Lead on, Sen. Rubio
Beleaguered Marco Rubio has my support for fighting to accomplish something that should have been done years ago - the passing and enforcement of comprehensive immigration reform.
I understand there are extremes on each side of the issue. Some would have border security shoot on sight and be happy to have the Army round up and remove 11 million people tomorrow. Others are loathe to enforce the laws we have now, consider checking voter eligibility to be discrimination, and are more than happy to give people here illegally better education, medical and welfare benefits than our own citizens receive. As bad as those alternatives, doing nothing may be worse. Keeping the status quo will only allow distrust, economic uncertainty and disregard for the rule of law to grow.
For many conservatives, the bottom line is that to be an illegal is, well, illegal. It is an affront to all who desire to or came to this country the right way. On the other hand, we Americans are far from guiltless on this issue. We have all looked the other way when local businesses saved us money by employing inexpensive labor. Our lack of enforcement over the years belies our outrage over undocumented immigrants. With our insufficient reform during the Reagan administration and our dithering over the decades since, we have fed expectations to a weary and anxious underclass in our midst.
Don't let this be a partisan issue. We need statesmanship and compromise to reach a national consensus on border security, immigration and on immigrants in our land. Lead on, Senator Rubio!
Stop the carnage
Joe Henderson's column on June 22, "Fireworks exemption is a farce" (Metro), is right on when he writes that the fireworks industry has made a mockery of Florida Statute 791, which prohibits the use of any exploding fireworks in urban neighborhoods. Our state legislators have allowed fireworks in neighborhoods and won't take action to strengthen the law.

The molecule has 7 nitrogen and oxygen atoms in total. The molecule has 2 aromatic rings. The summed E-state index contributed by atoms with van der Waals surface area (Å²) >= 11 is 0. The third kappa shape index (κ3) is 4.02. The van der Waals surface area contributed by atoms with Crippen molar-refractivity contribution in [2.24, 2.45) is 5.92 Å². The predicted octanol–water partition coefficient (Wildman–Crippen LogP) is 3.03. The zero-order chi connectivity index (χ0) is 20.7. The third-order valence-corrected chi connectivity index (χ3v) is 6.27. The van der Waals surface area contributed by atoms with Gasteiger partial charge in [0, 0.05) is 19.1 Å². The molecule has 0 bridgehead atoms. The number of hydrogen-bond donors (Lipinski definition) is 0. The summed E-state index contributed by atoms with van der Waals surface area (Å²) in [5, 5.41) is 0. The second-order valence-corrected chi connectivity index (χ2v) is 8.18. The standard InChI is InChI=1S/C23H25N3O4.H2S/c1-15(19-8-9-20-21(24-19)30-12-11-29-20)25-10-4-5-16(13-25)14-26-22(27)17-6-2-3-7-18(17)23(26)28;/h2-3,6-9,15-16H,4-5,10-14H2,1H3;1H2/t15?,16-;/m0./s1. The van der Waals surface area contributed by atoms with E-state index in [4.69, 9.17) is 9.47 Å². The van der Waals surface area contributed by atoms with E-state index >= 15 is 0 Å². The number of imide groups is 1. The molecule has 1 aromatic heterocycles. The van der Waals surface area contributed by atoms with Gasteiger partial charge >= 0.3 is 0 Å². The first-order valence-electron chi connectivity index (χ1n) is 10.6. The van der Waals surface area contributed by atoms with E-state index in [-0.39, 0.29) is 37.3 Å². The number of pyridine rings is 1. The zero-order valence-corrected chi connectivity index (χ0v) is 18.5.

The fireworks industry lobbies and contributes large sums of money to politicians to prevent any needed changes to the law both at the state and local political level.
There were recommendations submitted to the Legislature by a "Consumer Fireworks Task Force," created by the Legislature, that would have made a tremendous improvement in the illegal carnage that takes place in urban neighborhoods during the week before and after Jan. 1 and July 4. Those recommendations still sit in a "committee" and have never been brought to the floor of the Legislature.
When the Legislature created the task force it included a "poison pill" that prohibits any local jurisdictions from passing any legislation that would restrict the sales of fireworks until the Legislature acts on the recommendations of the task force. Their recommendations have languished in "committee" for more than three years.
I read in the Tribune a couple weeks ago that Gov. Rick Scott "fired" a sheriff for not enforcing a state law. Based on that criteria, every sheriff and police chief in the state should be "fired" for not enforcing state Statute 791, the fireworks law.
Lately I've been receiving letters, telephone calls and emails from attorneys in the Tampa Bay area soliciting me to file a claim against BP regarding the 2010 oil spill in the Gulf of Mexico. As you know, the BP fund was set up to help people and companies genuinely hurt by the incident, such as businesses that suffered lost revenues, and to pay for the resulting cleanup. None of this affected my Tampa Bay-area-based business, family or friends in any way whatsoever. Nevertheless, unscrupulous attorneys are hounding people to file claims, regardless if they are legitimate or fabricated.
Even as secretary of my Masonic Lodge, I have received solicitations for the lodge to file a claim, all of which I shred into the garbage. Interesting, not everyone feels this way, and many people are jumping on the bandwagon by making fallacious claims. Frankly, I'm not sure which is worse - the parasitic lawyers or the people going along for the ride and cashing in on something they do not deserve. I guess bunko is now an acceptable form of behavior in the 21st century.
A part of life
When I read the front-page article in the Tribune "Religion, insurance mandate conflict" (June 23), I wanted to side with Thomas Beckwith, but in reality he certainly isn't the only person who pays money that may go to things that he doesn't like. As an atheist homeowner, my ad valorem taxes go to supply that multimillion-dollar church on the corner with fire and police protection. I don't like it, but I accept it as part of living in this society. In my view, Beckwith wants special rights because of his religious beliefs. If Beckwith wants me to respect his religious beliefs, he needs to respect that others may not share his beliefs. This is a question of women's rights, and Beckwith should have no say in that.